Deal to run San Bernardino city animal shelter out of Riverside falls apart

SAN BERNARDINO, Calif. (KABC) -- A plan to shut down operations at the troubled San Bernardino city animal shelter and hand those responsibilities over to Riverside County Animal Services has failed.

Despite a public hearing that lasted nearly two hours, the Riverside County Board of Supervisors never even voted on the issue. When it became clear there weren't enough votes to pass the measure, a motion to hold a vote was never made.

The decision was met by a round of applause by more than a dozen animal advocates who showed up at the meeting.

"Yes, (the San Bernardino shelter) needs repairs, and it's not in the best condition possible," said animal advocate Alice Chow of Grand Terrace, who was against sending the animals to Riverside County. "Every day is a day we're grateful to still have our shelter."

The problems at the San Bernardino city shelter are well documented and have been ongoing for years. The shelter is old and overcrowded, and despite the efforts of volunteers and rescue groups, there's still not enough funding to build a new facility.

San Bernardino City Police Department Capt. David Green, who oversees shelter operations, said there have been public offers of millions of dollars by celebrities and Fortune 500 CEOs, but they've amounted to nothing.

"We've received exactly zero dollars, and zero pledges," said Green.

Two months ago, the San Bernardino City Council voted to enter into a $2.1 million agreement with Riverside County Animal Services to handle their animal control out of the Jurupa Valley shelter. It's estimated that at least 6,500 animals from San Bernardino would have been housed there under the agreement.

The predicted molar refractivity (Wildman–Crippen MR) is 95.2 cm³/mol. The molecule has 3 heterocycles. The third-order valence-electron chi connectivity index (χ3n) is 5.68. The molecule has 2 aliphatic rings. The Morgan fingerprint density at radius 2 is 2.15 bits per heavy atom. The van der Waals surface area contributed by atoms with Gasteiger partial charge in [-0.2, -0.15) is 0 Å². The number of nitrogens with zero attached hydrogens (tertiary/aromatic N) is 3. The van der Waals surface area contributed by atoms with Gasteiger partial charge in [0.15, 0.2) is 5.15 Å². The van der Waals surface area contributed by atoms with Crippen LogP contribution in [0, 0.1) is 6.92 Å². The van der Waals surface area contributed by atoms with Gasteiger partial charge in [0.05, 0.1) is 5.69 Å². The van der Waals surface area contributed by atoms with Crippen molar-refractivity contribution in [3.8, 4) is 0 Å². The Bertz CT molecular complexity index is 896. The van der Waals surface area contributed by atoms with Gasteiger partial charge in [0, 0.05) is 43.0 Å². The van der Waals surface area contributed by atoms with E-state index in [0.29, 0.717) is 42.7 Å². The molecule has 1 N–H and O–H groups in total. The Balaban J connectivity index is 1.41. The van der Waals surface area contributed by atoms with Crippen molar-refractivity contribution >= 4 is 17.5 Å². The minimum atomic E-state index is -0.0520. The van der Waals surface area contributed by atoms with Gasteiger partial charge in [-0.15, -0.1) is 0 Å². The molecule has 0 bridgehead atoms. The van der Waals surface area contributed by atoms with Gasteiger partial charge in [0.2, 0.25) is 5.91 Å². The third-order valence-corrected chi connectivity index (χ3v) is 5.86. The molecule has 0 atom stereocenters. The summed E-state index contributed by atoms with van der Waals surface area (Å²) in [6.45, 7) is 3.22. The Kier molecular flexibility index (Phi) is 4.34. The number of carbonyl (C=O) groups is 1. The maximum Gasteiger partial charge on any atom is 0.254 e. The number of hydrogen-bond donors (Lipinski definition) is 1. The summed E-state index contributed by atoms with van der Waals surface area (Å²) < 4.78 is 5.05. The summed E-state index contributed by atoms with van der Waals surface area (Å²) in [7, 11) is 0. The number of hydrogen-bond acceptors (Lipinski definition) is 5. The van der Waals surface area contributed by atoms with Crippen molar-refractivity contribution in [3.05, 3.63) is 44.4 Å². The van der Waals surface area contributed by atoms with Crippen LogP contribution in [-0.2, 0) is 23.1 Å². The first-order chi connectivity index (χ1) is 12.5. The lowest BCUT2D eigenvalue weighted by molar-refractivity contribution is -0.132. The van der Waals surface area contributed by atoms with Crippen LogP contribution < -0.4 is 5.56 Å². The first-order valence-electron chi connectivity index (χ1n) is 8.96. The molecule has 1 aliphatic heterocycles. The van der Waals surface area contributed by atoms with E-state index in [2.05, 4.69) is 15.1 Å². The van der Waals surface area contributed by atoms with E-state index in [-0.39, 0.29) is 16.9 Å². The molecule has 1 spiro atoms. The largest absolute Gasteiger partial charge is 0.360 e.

But some felt that the shelter would be unable to handle the increase.

"We are going to tax our system to the max," said resident Laurel Jackson during the board of supervisors meeting Tuesday morning.

"Where are you going to house 9,000 more (animals) at Jurupa Valley," asked Jackson. "Our euthanasia numbers are probably going to increase."

Last year, the Jurupa Valley shelter took in 16,446 animals; 7,292 were euthanized; the vast majority were cats.

Although it initially appeared during the meeting that there was enough support to pass the agreement, the tide shifted when one of the supervisors asked how the county might handle a situation in which it hired new employees as part of this contract, but San Bernardino was to later opt out of the deal.

"Then we're stuck with five county employees," suggested Kevin Jeffries, Riverside County's 1st district supervisor.

Dr. Allan Drusys, director of Riverside County Animal Services, presented a hypothetical option.

"Unless we lay them off," stated Drusys. "Which we might not want to do, but we have historical turnover."

The response drew jeers from the audience. And it was enough for Jeffries to change his mind.

"That's a cost to our county, and I cannot support that," said Jeffries. "So, I will be voting no today."

After the meeting, Dr. Allan Drusys said regardless of the outcome, there's little reason to be excited. Especially from the perspective of the animals.

"I don't see how their lot in life will improve without some new sheltering system for the city of San Bernardino."
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